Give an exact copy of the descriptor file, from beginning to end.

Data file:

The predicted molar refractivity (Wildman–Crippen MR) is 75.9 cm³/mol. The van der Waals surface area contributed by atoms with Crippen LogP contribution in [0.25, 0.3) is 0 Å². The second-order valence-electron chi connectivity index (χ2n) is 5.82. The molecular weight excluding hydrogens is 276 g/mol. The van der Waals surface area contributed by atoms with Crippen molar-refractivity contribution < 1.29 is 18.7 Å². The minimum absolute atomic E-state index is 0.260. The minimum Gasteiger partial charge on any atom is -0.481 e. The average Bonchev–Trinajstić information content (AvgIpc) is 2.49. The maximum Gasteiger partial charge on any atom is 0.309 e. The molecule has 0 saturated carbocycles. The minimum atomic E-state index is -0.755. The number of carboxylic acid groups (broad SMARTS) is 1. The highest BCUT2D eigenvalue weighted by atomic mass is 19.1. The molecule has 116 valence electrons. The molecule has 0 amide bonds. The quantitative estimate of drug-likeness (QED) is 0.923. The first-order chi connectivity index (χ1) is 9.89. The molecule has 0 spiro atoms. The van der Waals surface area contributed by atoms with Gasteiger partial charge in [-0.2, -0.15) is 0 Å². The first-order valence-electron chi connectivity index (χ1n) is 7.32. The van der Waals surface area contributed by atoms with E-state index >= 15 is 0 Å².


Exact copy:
The predicted molar refractivity (Wildman–Crippen MR) is 75.9 cm³/mol. The van der Waals surface area contributed by atoms with Crippen LogP contribution in [0.25, 0.3) is 0 Å². The second-order valence-electron chi connectivity index (χ2n) is 5.82. The molecular weight excluding hydrogens is 276 g/mol. The van der Waals surface area contributed by atoms with Crippen molar-refractivity contribution < 1.29 is 18.7 Å². The minimum absolute atomic E-state index is 0.260. The minimum Gasteiger partial charge on any atom is -0.481 e. The average Bonchev–Trinajstić information content (AvgIpc) is 2.49. The maximum Gasteiger partial charge on any atom is 0.309 e. The molecule has 0 saturated carbocycles. The minimum atomic E-state index is -0.755. The number of carboxylic acid groups (broad SMARTS) is 1. The highest BCUT2D eigenvalue weighted by atomic mass is 19.1. The molecule has 116 valence electrons. The molecule has 0 amide bonds. The quantitative estimate of drug-likeness (QED) is 0.923. The first-order chi connectivity index (χ1) is 9.89. The molecule has 0 spiro atoms. The van der Waals surface area contributed by atoms with Gasteiger partial charge in [-0.2, -0.15) is 0 Å². The first-order valence-electron chi connectivity index (χ1n) is 7.32. The van der Waals surface area contributed by atoms with E-state index >= 15 is 0 Å².